• by v1 (525388)

    I read recently that the American Red Cross is one of several charities that "carefully walk the line" of being a nonprofit organization, and that 49% of their take goes to "administrative costs". (their "administrative staff" are very well-paid) Can anyone confirm or deny this?

    • Re: (Score:2, Informative)

      by erc (38443)

      Confirm. My uncle retired from the ARC with a *very* good pension. I'd never give a dime to ARC.

      • by Vellmont (569020) on Saturday December 17, 2011 @01:53PM (#38409444)

        Excuse me, but what does one person retiring with "a very good pension" say about how high the administrative costs are vs program costs? Charity Navigator says ARC has a 3.9% administrative cost. The parent post claims 49% administrative cost (which is insanely high). If you believe Charity Navigator, he's only off by an order of magnitude.

        • Re: (Score:2, Informative)

          by erc (38443)

          It should be obvious to someone who posts here. Think about it.

          During WWII, ARC would give away free coffee and doughnuts to officers, and that was well-publicized. What wasn't publicized was the fact that ARC would charge enlisted men a dime for the same thing. When my father learned of this (he was an officer), he demanded that his men be given the same deal. When ARC refused, he gave them their doughnuts and coffee back, and spread the story among the other officers.

          • by Anonymous Coward on Saturday December 17, 2011 @02:29PM (#38409710)

            It charged because the Army told it to. C'mon, a 5-digit Slashdotter should know about Snopes [snopes.com].

          • by Vellmont (569020)


            It should be obvious to someone who posts here. Think about it.

            I did think about it. My conclusion is that anecdotal evidence of one person who doesn't even mention numbers ("very good pension") is completely irrelevant when trying to get a handle on administrative costs vs program costs.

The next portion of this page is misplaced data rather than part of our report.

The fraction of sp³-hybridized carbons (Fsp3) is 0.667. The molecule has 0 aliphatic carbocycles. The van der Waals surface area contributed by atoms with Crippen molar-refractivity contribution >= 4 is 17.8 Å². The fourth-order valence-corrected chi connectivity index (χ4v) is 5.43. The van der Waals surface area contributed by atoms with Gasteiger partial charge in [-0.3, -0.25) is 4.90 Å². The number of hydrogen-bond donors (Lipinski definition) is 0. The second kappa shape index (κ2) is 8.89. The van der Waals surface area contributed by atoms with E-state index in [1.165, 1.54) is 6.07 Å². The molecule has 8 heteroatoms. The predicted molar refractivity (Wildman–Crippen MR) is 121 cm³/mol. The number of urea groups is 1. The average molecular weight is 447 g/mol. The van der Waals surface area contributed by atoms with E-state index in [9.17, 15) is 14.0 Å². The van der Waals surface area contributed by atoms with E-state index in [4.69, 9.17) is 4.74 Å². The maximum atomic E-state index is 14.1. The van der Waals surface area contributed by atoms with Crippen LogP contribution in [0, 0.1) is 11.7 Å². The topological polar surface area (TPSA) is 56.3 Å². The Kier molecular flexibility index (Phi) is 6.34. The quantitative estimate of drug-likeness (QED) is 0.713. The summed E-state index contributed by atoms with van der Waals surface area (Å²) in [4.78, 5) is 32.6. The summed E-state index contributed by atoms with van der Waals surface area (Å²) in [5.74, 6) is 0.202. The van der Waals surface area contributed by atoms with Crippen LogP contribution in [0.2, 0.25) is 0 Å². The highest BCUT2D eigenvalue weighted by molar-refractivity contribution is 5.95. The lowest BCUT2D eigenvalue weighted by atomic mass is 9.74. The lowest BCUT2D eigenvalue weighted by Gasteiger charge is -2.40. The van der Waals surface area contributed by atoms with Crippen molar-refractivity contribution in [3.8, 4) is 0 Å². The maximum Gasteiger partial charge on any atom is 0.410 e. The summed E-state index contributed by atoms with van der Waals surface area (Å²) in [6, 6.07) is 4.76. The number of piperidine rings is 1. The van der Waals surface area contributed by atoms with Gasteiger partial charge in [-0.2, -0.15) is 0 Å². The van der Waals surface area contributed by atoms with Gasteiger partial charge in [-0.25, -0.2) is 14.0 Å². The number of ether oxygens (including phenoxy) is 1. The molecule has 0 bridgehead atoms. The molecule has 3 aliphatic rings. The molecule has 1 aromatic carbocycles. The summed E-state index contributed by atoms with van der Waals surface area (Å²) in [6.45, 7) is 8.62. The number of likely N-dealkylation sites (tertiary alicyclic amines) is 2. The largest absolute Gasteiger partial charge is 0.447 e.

During WWII, ARC would give away free coffee and doughnuts to officers, and that was well-publicized

            Yes, and as someone else pointed out, ARC was asked to do this by the U.S. Army:

            The request was made in a March 1942 lette

        • by erc (38443) <erc AT pobox DOT com> on Saturday December 17, 2011 @02:13PM (#38409592) Homepage

          A quote from the comments section on Charity Navigator:

          I have worked for the ARC for over 11 years now as both a volunteer and a paid staff member. The organization is very top heavy with mostly overpaid executives at the National Headquarters in Washington DC. Generally the volunteers and staff "in the field" are the ones who go to great lengths to serve clients. Many positions in the field have been eliminated in recent years as the executives in the "ivory tower" protect their own salaries and positions. Our Service Members and their families are now served mostly by call centers empoyees who are inexperienced instead of caring employees working alongside our military throughout the world.

      • by jo_ham (604554) <joham999@@@gmail...com> on Saturday December 17, 2011 @01:59PM (#38409486)

        +4 insightful?

        It must be the Christmas eggnog.

        http://www.charitynavigator.org/index.cfm?bay=search.summary&orgid=3277 [charitynavigator.org]

        *shakes head sadly*

        • by erc (38443)

          3.9% sounds low until you figure it out in dollars.